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and you have prepared his supper, and afterwards, when the little ones were in bed, you have brought out the piece of mending, which must be done before you go to rest yourself?

And then perhaps when you have just fallen asleep, the fretful babe awakes and begins to cry, and though weary and heavy with fatigue you have to begin nursing and soothing him.

If woman's work is never done, then she must want continual help. Now it is to this help I would call your attention to-day. The Lord Jesus gives his people help in their daily work. “What!” you exclaim," is that the sort of thing to go to him for? Surely we cannot trouble him with such things !"

Yes, dear friends, even so; Jesus loves to be troubled with our daily need. There is not one of all the little things which make up your daily work, in which you may not expect his help. Jesus knows what hard work is. Oh, remember this, as you toil about the house, finishing one duty only to take up another, longing all the while for some one to come in and to take the hardest part off your hands; remember that the Lord Jesus knows what toil and weariness are.

When He was on earth in buman nature like our own, sin only excepted, who had a greater work, who led a more tiring life than Jesus ?

Just take your Bible, and think of the Saviour during one of his days on earth, preaching to the crowding multitudes, ministering to their bodily wants, healing the sick, casting out devils, and then at last, when night came on and the day of labour was over, going to the mountain-top alone to pray.'

Do you remember how, when weary and exhausted with a long journey, he sat down by the well outside the city of Samaria ? Even then he did not think of resting while there was one poor sinner whom he could help. We all know how hard it is to talk when we are tired. When we are faint with fatigue and want of food, do we not find it almost impossible to enter into conversation, especially with strangers ? At such a time we long to be left to ourselves; and if any one should come in to ask our advice on a difficult subject, we feel as if we could not make an effort to answer. Now let us see what Jesus did. He was tired and faint; the woman, who just then came up to the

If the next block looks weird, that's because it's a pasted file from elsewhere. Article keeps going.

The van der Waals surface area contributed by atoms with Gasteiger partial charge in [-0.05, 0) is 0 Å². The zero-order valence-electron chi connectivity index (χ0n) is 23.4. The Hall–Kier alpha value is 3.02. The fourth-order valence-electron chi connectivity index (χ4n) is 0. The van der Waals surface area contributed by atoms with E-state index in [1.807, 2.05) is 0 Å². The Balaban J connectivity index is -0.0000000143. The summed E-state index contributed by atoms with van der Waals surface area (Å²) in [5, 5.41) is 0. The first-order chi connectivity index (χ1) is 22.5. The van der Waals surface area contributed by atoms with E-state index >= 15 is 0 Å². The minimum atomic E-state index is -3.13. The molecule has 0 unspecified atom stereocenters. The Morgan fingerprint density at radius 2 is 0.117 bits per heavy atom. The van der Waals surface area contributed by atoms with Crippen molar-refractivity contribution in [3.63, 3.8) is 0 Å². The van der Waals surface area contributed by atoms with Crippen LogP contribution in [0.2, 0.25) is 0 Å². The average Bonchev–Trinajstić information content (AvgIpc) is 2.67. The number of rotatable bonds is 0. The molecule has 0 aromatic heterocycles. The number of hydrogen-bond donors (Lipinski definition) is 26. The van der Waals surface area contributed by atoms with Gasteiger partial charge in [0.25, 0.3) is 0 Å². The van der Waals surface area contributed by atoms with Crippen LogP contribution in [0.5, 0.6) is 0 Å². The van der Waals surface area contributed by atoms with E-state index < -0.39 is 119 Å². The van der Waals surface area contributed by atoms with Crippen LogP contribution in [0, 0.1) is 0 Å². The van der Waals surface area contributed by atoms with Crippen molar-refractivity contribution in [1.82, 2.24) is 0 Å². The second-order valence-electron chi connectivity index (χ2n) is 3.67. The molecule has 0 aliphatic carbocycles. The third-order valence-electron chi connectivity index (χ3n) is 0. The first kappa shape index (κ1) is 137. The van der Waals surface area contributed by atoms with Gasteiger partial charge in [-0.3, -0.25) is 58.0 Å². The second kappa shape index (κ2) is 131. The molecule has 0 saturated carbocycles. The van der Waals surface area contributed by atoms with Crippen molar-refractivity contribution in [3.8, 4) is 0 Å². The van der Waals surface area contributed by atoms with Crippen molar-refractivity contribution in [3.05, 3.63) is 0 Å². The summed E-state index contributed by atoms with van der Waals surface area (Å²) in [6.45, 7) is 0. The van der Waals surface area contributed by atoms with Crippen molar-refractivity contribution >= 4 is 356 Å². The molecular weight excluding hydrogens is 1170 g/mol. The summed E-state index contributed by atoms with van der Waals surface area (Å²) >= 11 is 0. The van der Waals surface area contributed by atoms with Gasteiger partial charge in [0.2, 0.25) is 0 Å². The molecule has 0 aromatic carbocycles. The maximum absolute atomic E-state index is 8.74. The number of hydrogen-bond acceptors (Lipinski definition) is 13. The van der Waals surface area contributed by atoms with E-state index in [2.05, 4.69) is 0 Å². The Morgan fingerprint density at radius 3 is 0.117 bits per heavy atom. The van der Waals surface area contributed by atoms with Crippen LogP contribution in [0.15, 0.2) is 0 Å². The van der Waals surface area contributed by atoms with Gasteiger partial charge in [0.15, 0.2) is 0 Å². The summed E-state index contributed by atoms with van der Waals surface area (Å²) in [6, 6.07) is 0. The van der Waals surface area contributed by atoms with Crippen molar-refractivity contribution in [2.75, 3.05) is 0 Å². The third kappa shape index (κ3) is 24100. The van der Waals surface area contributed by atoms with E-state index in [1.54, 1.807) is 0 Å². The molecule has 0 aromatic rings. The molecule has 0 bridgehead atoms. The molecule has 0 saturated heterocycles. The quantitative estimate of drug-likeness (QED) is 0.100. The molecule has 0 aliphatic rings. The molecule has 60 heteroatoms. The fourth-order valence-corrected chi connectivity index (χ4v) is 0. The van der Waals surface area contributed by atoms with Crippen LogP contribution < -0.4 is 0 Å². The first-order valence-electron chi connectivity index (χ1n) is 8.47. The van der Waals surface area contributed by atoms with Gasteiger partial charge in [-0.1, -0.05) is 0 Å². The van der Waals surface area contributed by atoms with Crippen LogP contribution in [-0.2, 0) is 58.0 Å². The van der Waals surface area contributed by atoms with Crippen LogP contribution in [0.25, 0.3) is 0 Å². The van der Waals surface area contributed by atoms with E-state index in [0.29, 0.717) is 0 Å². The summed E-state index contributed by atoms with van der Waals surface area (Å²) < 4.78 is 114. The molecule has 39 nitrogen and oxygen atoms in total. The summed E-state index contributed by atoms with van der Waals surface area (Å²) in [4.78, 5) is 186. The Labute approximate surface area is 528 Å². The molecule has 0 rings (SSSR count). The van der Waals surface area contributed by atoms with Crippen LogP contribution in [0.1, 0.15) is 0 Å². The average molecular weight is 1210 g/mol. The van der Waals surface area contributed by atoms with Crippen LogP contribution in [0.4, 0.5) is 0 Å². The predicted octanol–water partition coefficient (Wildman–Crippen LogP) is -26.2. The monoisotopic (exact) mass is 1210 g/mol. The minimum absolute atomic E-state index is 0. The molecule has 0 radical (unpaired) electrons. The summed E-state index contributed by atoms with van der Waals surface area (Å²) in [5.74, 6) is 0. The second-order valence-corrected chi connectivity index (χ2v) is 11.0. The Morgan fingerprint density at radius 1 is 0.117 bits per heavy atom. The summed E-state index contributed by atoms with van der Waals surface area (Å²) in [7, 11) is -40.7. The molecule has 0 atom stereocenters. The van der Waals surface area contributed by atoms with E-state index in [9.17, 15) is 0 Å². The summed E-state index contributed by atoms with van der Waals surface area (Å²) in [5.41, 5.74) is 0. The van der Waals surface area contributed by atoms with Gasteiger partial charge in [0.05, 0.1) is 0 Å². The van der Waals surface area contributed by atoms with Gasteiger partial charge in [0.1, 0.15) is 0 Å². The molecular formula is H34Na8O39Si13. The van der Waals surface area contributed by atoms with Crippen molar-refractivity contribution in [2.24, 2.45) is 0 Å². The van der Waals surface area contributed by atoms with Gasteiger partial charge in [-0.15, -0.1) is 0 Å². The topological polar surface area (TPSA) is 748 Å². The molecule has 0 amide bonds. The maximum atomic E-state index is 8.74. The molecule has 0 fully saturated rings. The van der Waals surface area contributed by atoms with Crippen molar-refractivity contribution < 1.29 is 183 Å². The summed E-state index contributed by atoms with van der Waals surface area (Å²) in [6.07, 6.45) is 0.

well, was not even a Jewess, one of the chosen nation to whom the Lord peculiarly preached his gospel; yet he talks to her, he tells her of her own misery and of his great mercy, and, regardless of his own fatigue, he spends the time, which most would have given to rest, in winning that sinful, unhappy woman to himself.

Cannot you trust such a Saviour with your cares? Do not you feel that he can understand your case since he knows what it is to be weary?

But what is the sort of help we may expect from Christ in our daily work? We may expect him to be near us, strengthening and blessing us.

He is with his own people at all times, and so if you really seek him and ask him to be your friend, you may expect him to aid you with his own loving help as you go about your daily duties.

Did you ever read of poor Mary Holmes? She was a hard-working woman, who led what would be called a toilsome life. She learned to know and love the Saviour of sinners, and ever after she went to him in all her troubles, great and small, and never found him to fail her. At one time she was exceedingly oppressed. Her husband was out of work, and she had to take in a lodger to eke out their little allowance. Poor Mary toiled from morning to night; it was hard work, and many pitied her and wondered how she could get through it; yet, though sadly wearied, Mary seemed happy all the time.

“ How is it you hold on so well, Mary?" she was asked.